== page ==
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The unbridled squeal of joy a child exclaims when receiving a gift is something most of us are familiar with, whether that be in the role of a child or that of a parent. When I was a child in India, I remember the delight I felt when my father gave me a gift during the festival season. I vividly remember the twinkle in my father’s eyes and the wide grin on his face as he handed me the gift which he had been unsuccessfully hiding behind his back. More than the gift, I remember the feeling of warmth, protection, and love as he kissed me on the forehead, ruffled my hair, and wished me a happy festive season.
My father passed away when I was just 20 years old. Though the years have dulled, but never completely erased, the pain of losing a father, I choose to remember him through the experiences of joy and compassion we experienced as a family. One memory in particular that always springs to my mind when I think of him occurred on a cold winter day when I was a young girl. As we were walking home from the vegetable market, we came across an old homeless man huddled in front of a sweet shop. Shivering quite frightfully in the cold in clothes that had more holes than cloth, the old man was trying to sell small packets of napkins to passersby. As we walked down the street I saw numerous people walk in and out of the sweet shop without sparing a single glance at this man. I remember my father changing our path to cross the street in order to meet this man. My father greeted this man and began to ask him about his day and his family. The old man was startled that someone simply wanted to talk to him. He quickly warmed up and a smile lit up his face as he chatted with my father. He remarked that my father was the first person to genuinely speak with him in the weeks that he had spent selling on that street. The old man talked about how lonely it was to spend his days in a street full of people, yet feeling invisible as the vast majority of people looked past him as they went about their day. As a young child, I wanted to get out of the cold and go home. I impatiently tugged on my father’s arm and said that mother would be waiting for the vegetables. My father mischievously grinned at me, murmured “we’ll head home in a moment” and then proceeded to shock me, the old man, and everyone else on the street by removing his jacket and shirt and handing it to the old man. The old man could not believe that someone would be kind enough to give him the clothes off their own back. Bare-chested in the cold, my father walked home with me and seemed surprised when I asked him why he had done that. He replied “I have another coat and shirt at home, that man doesn’t have a home and much less a coat. More so than that shirt and coat warming that old man, my soul is warmed at seeing the joy on his face.”
I have had the good fortune of discovering the joy of giving and compassion from a young age thanks to the actions of my parents. After my father passed away, I became my family’s primary breadwinner. I put myself through nursing school and paid for the education of my two younger siblings. Numerous adversities and challenges that I experienced in my life, instilled in me a strong desire to find solutions for the pain and trials that I saw in those less fortunate around me.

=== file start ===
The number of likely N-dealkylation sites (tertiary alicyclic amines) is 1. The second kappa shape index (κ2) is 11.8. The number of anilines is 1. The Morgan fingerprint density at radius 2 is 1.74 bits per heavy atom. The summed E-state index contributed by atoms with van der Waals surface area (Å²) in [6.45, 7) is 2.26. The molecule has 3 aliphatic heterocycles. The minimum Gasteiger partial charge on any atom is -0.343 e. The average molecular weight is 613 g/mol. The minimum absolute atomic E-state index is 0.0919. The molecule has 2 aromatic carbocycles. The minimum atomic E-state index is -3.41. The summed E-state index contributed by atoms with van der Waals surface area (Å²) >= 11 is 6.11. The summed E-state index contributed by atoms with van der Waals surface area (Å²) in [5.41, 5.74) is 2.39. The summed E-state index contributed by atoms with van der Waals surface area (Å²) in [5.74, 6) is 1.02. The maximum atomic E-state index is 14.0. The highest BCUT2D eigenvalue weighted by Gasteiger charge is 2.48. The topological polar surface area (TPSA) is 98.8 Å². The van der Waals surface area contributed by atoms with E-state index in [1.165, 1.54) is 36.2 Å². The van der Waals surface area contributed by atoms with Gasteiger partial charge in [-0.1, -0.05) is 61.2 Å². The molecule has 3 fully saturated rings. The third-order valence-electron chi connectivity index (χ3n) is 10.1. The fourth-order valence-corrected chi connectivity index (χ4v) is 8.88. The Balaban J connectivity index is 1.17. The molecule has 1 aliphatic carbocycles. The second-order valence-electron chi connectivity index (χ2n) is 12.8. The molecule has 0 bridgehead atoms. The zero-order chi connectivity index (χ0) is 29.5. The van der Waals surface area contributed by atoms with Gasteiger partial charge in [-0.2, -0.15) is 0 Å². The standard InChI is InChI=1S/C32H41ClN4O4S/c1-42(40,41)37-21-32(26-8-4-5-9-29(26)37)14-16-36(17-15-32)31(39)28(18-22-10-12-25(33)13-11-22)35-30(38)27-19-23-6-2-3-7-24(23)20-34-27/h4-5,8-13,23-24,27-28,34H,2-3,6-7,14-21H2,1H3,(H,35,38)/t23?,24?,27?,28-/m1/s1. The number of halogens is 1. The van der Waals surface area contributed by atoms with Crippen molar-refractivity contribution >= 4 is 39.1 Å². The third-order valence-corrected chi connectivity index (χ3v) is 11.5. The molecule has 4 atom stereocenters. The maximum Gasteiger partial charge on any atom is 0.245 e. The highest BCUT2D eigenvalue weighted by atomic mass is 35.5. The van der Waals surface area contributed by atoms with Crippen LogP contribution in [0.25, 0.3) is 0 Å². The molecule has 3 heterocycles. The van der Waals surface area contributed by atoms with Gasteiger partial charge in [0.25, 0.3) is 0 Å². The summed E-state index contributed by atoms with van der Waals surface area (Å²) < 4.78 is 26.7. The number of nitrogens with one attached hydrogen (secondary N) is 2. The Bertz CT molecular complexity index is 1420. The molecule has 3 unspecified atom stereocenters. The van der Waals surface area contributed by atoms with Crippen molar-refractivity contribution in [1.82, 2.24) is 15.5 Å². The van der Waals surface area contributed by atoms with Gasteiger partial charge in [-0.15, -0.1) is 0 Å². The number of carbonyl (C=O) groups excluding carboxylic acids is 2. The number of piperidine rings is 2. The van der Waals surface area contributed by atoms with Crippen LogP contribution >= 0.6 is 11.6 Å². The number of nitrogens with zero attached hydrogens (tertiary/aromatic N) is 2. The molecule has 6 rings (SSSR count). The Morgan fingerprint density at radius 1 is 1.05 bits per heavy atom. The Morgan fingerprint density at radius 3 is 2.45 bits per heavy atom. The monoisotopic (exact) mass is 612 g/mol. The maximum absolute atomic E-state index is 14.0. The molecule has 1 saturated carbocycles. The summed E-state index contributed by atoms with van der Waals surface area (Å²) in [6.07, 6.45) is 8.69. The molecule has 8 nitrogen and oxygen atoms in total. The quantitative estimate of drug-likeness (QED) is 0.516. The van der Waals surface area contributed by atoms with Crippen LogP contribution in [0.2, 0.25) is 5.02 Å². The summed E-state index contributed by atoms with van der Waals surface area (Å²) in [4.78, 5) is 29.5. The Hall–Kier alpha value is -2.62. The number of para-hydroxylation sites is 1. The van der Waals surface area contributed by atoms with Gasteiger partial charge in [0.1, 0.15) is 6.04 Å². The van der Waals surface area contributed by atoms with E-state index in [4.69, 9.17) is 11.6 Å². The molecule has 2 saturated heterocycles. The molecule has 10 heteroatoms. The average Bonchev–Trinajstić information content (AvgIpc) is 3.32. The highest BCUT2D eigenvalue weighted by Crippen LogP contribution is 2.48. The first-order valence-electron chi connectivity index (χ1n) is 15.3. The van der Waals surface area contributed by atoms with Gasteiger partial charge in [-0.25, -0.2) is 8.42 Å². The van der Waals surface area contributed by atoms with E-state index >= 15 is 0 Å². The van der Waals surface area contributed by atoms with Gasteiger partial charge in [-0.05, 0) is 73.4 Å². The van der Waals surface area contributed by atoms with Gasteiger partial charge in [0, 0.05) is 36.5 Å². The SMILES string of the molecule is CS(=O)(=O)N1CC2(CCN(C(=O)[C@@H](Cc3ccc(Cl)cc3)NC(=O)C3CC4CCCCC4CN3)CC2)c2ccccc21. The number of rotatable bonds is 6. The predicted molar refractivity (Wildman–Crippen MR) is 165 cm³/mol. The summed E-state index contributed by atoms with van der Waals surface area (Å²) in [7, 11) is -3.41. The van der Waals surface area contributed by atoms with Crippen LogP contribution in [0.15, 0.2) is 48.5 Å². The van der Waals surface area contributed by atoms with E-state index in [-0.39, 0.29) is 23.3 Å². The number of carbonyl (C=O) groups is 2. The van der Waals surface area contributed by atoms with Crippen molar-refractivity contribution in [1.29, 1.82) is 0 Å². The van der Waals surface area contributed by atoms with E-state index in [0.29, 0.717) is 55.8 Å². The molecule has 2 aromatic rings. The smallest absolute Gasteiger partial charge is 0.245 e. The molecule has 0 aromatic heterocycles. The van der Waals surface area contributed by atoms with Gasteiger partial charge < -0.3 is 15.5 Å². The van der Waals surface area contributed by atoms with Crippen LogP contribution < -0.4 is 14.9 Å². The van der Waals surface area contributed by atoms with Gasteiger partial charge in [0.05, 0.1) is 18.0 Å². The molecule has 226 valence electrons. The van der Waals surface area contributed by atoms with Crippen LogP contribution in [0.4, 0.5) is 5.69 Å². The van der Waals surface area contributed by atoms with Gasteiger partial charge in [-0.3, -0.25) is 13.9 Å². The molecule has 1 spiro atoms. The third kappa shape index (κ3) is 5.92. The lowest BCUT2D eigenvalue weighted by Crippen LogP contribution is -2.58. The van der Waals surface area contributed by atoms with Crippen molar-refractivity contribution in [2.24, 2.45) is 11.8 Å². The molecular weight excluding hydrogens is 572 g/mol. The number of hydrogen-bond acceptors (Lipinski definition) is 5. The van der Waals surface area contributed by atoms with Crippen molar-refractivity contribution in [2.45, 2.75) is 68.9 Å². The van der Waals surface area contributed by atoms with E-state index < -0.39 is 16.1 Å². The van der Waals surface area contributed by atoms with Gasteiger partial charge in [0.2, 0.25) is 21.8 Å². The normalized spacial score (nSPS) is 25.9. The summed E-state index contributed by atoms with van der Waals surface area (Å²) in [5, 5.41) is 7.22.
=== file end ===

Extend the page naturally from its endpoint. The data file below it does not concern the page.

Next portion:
I moved to Kuwait in 1989 with my husband, Mr Pinak Maitra. In Kuwait, I have had the opportunity to engage in social service, helping the destitute and those that have been abused. Each time I was able to alleviate suffering in some way, I felt a great happiness that material achievements could never equal. My nearly three decades in Kuwait have also shown me that Kuwait is a giving nation. It is the number one donor in the world measured as dollars given per Kuwaiti national. The UN awarded HH the Amir of Kuwait the Humanitarian Award in 2014 in recognition of this leadership in giving. Coincidentally, Kuwait is also ranked in the top 30% of happiest nations in the world. The 2018 World Happiness Report suggests that while income is important in determining happiness, there is more to life than income; furthermore, communities and nations actively participating in compassionate actions and engaging in genuine person-based interpersonal relations experience substantial increases in their happiness. Individuals and communities living in isolation, through financial, social, or physical boundaries, often show lower levels of happiness and fulfillment. In essence, compassion and community are active choices that enrich people and communities that consciously perform them.
This non-intuitive outcome, that compassion and generosity is as good for the giver as it is for the receiver is rooted in our creator. God is Love. God put this seed of love in all of us. This seed is what causes us to feel empathy for others. As we learn to love God more, the better distributors of God’s compassion we become. One visible way we experience this is when we as individuals or nations feel empathy for others in suffering and act on them. By regularly and actively engaging in compassion we also develop additional strengths, we become better vehicles of God’s forgiveness. The ability to forgive is a seemingly scarce commodity and I believe is at the heart of many problems experienced by families, communities and nations today. As we fast and pray in this season, each of us needs to ask ourselves this question: are we becoming more compassionate and better forgivers? If we are becoming better in both these areas, I am certain that we will become as individuals and nations better emissaries of God’s love.
By Ratna Maitra
Pastor/Founder Praise God Ministry
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